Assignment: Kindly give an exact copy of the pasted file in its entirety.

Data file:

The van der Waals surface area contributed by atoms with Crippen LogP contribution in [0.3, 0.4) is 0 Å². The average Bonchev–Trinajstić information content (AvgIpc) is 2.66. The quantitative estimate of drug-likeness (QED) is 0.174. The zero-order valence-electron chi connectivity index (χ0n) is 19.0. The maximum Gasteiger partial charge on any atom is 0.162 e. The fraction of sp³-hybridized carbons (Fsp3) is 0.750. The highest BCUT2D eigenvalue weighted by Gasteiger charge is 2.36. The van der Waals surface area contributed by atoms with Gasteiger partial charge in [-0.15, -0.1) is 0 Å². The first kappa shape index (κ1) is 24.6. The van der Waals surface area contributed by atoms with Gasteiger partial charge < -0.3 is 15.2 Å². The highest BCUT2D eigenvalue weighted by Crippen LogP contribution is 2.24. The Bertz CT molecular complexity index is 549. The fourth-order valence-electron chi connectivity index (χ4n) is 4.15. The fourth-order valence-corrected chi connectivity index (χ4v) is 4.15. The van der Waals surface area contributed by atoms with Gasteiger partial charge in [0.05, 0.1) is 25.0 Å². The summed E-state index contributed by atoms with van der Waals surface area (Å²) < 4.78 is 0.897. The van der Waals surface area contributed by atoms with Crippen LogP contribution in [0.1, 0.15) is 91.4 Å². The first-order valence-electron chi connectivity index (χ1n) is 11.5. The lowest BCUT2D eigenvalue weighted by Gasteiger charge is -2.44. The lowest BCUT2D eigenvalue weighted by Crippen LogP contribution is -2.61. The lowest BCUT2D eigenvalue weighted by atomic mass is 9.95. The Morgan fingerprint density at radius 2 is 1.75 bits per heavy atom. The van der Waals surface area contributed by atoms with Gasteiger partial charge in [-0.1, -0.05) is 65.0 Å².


The van der Waals surface area contributed by atoms with Crippen LogP contribution in [0.3, 0.4) is 0 Å². The average Bonchev–Trinajstić information content (AvgIpc) is 2.66. The quantitative estimate of drug-likeness (QED) is 0.174. The zero-order valence-electron chi connectivity index (χ0n) is 19.0. The maximum Gasteiger partial charge on any atom is 0.162 e. The fraction of sp³-hybridized carbons (Fsp3) is 0.750. The highest BCUT2D eigenvalue weighted by Gasteiger charge is 2.36. The van der Waals surface area contributed by atoms with Gasteiger partial charge in [-0.15, -0.1) is 0 Å². The first kappa shape index (κ1) is 24.6. The van der Waals surface area contributed by atoms with Gasteiger partial charge < -0.3 is 15.2 Å². The highest BCUT2D eigenvalue weighted by Crippen LogP contribution is 2.24. The Bertz CT molecular complexity index is 549. The fourth-order valence-electron chi connectivity index (χ4n) is 4.15. The fourth-order valence-corrected chi connectivity index (χ4v) is 4.15. The van der Waals surface area contributed by atoms with Gasteiger partial charge in [0.05, 0.1) is 25.0 Å². The summed E-state index contributed by atoms with van der Waals surface area (Å²) < 4.78 is 0.897. The van der Waals surface area contributed by atoms with Crippen LogP contribution in [0.1, 0.15) is 91.4 Å². The first-order valence-electron chi connectivity index (χ1n) is 11.5. The lowest BCUT2D eigenvalue weighted by Gasteiger charge is -2.44. The lowest BCUT2D eigenvalue weighted by Crippen LogP contribution is -2.61. The lowest BCUT2D eigenvalue weighted by atomic mass is 9.95. The Morgan fingerprint density at radius 2 is 1.75 bits per heavy atom. The van der Waals surface area contributed by atoms with Gasteiger partial charge in [-0.1, -0.05) is 65.0 Å².